But this works only under true competition. That means every person has a choice of several providers (not just two) and can switch between them quickly, easily, and cheaply. Unfortunately, we don’t have this in the USA. Why not? Primarily because multiple layers (local, state, federal) of complex regulations lock in existing ISPs and make it expensive for new companies. The reason some ISPs get away with bad behavior, like famously bad customer service and high prices, is because their customers have no alternative. Over-regulation protects them from competition. Adding even more more layers of regulation (e.g. Net Neutrality) will fix this like throwing gasoline on a fire.

Far better to address the root cause. Unwind the layers of complex regulations and municipal property access rules that lock in ISP companies and block competition. ISPs already are too much like utilities. This is the problem, not the solution.

LineageOS is Alive!

Last night I installed LineageOS 14.1 on my Galaxy Note 8 tablet.

I’ve been running CM 13 on this tablet for the past year or so and it works great – stability, performance, battery life. But the last build was Christmas Eve 2016, then Cyanogenmod died. I’ve been watching CM relaunch as LineageOS. They now have a home site and are running weekly builds for many devices. The Galaxy Note 8 happens to be one of these devices – with more to come.

The installation procedure is the same as CM. First, install TWRP recovery. You should do this no matter what build you’re running, even stock, because it has great features like full backup & restore. There are plenty of install guides. I had it installed already. Then, install LineageOS:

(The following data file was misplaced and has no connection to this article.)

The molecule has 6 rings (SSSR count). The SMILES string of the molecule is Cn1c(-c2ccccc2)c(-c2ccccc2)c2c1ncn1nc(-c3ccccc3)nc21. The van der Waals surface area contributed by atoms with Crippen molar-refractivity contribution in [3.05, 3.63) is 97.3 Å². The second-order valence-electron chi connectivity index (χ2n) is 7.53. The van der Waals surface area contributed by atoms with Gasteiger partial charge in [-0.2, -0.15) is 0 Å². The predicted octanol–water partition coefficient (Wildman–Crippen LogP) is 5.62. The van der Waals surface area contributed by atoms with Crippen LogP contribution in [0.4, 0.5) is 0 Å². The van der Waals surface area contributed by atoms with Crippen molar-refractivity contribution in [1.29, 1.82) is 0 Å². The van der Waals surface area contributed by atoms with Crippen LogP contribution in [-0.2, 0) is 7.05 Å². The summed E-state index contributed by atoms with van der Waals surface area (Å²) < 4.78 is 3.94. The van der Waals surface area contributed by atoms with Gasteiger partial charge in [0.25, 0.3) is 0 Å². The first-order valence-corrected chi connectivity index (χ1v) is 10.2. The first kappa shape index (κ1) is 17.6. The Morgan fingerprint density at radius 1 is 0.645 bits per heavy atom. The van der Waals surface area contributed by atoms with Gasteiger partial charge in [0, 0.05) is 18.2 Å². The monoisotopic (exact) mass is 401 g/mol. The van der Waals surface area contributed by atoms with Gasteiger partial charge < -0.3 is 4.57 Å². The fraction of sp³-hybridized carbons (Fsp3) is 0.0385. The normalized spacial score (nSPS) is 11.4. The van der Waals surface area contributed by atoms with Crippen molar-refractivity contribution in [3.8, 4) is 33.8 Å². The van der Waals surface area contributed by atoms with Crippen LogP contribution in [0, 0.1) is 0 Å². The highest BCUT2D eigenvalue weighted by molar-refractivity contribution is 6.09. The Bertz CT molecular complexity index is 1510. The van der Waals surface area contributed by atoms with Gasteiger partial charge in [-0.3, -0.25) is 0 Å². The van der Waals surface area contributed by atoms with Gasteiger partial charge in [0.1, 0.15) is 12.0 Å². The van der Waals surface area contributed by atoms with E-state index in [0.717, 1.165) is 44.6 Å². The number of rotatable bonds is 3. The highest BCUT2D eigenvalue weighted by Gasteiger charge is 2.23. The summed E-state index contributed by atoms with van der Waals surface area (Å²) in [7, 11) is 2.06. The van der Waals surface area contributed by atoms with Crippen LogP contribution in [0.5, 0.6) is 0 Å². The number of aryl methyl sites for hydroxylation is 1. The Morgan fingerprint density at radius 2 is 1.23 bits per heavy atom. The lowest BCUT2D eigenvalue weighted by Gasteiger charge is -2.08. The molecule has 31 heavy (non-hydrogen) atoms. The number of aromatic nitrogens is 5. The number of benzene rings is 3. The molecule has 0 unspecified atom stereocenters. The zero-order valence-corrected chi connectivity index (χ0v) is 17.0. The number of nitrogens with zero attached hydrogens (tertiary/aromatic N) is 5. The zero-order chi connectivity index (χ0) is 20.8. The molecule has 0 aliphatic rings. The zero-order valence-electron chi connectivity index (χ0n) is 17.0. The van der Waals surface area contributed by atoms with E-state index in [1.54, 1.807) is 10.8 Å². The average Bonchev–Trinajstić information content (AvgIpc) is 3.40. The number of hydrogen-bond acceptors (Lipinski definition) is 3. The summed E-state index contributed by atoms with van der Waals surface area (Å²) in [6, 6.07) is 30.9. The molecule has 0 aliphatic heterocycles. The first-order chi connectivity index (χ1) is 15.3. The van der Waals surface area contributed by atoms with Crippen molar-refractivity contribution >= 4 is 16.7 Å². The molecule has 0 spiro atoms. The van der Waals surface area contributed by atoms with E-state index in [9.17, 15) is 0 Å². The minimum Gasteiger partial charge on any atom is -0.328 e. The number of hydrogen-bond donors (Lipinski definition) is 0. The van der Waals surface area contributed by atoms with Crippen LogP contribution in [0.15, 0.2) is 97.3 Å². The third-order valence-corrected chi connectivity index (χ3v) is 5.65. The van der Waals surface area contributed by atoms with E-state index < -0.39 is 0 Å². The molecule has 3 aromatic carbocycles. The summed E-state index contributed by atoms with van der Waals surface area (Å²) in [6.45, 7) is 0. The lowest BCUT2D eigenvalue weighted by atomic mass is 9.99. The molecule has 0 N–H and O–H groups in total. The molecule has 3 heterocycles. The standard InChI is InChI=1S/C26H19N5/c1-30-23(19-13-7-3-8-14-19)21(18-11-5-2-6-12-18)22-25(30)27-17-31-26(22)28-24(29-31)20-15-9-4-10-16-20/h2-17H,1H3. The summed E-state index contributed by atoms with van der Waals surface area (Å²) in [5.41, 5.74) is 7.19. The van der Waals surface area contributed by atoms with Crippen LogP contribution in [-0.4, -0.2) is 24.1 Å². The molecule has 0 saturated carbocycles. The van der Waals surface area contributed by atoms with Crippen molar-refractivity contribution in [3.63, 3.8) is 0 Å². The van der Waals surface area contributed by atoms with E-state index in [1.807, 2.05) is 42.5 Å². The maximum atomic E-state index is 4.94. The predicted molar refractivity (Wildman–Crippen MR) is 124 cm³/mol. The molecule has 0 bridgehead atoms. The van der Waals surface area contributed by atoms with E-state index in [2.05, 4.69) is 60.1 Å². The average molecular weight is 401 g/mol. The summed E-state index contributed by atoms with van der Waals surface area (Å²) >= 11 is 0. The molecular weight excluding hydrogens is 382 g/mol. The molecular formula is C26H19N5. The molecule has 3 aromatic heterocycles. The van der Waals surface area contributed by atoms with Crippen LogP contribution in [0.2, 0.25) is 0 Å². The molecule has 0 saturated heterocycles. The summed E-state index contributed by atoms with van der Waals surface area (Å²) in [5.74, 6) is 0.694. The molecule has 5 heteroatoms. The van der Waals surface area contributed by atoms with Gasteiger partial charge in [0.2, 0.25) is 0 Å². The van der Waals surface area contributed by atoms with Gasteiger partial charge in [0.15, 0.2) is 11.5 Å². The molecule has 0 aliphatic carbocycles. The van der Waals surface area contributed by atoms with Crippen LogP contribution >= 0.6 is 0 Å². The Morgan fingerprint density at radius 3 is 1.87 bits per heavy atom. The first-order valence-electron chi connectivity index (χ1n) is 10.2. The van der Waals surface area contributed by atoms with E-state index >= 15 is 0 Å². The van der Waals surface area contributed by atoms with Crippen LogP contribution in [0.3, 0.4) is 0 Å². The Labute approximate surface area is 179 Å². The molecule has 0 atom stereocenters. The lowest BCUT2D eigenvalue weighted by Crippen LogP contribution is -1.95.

• LineageOS Zip
  • Open Gapps Zip – use version 7.1 for LineageOS 14.1.
  • SuperSU Zip (if you want root)

The root ZIP provided by LineageOS did not work – TWRP had an error trying to install it. I used SuperSU instead, and it worked perfectly.

I’m still restoring backups & such, but first impression is that LineageOS 14.1 seems solid and fast. I’ll report back later after I get some time to use it.

Thoughts on the Dark Forest

I recently read Cixin Liu’s Three Body Problem and Dark Forest. This blog entry is a spoiler, so you may want to stop reading this if you plan to read these books.

Fermi’s Paradox is a key concept and plot element, particularly one explanation for it called the Dark Forest, tied to character Luo Ji’s axioms of life in the universe:

  1. Life’s goal is to survive
  2. Resources (matter & energy) in the universe are finite
  3. We can never be sure of alien life’s true intentions
  4. Distances between stars impair communication

Conclusion: (3) and (4) create a chain of suspicion making conflict inevitable.

I am not convinced. This is fixed-mindset, zero-sum thinking, similar to the flawed economic thinking behind Malthusian doomsday predictions and protectionist trade policies here on Earth. The above rules are not unique to outer space. The same could be said of different cultures here on Earth – every man presents a threat to all others as they must compete to secure the limited means of survival, leading to inevitable conflict. During some historical periods – primarily in pre-agricultural tribal societies – this was true. Yet today it is false. We have Human societies of size, complexity and interdependency that would be unimaginable to prior generations. Why?

Two key factors. First, the increased productivity of division of labor. Second (and a part of the first), Ricardo’s theory of Comparative Advantage. It was not love or enlightenment that caused Humans to stop fighting each other over the limited resources Nature provided (as animals do), and instead cooperate to create new resources making everyone better off. It was recognition of these fundamental economic facts.

The same applies to space exploration, even more so. Cixin Liu misses this point entirely and falls for the simplistic zero-sum thinking that has duped many before him. Items 1-4 are true, yet the conclusion does not necessarily follow. He’s missing an important 5th axiom: The potential benefits of cooperating with alien life are so tremendous they cannot be measured. When balanced against risks (3) and (4), conflict is no longer inevitable. The result may end in conflict or cooperation, depending on the situation.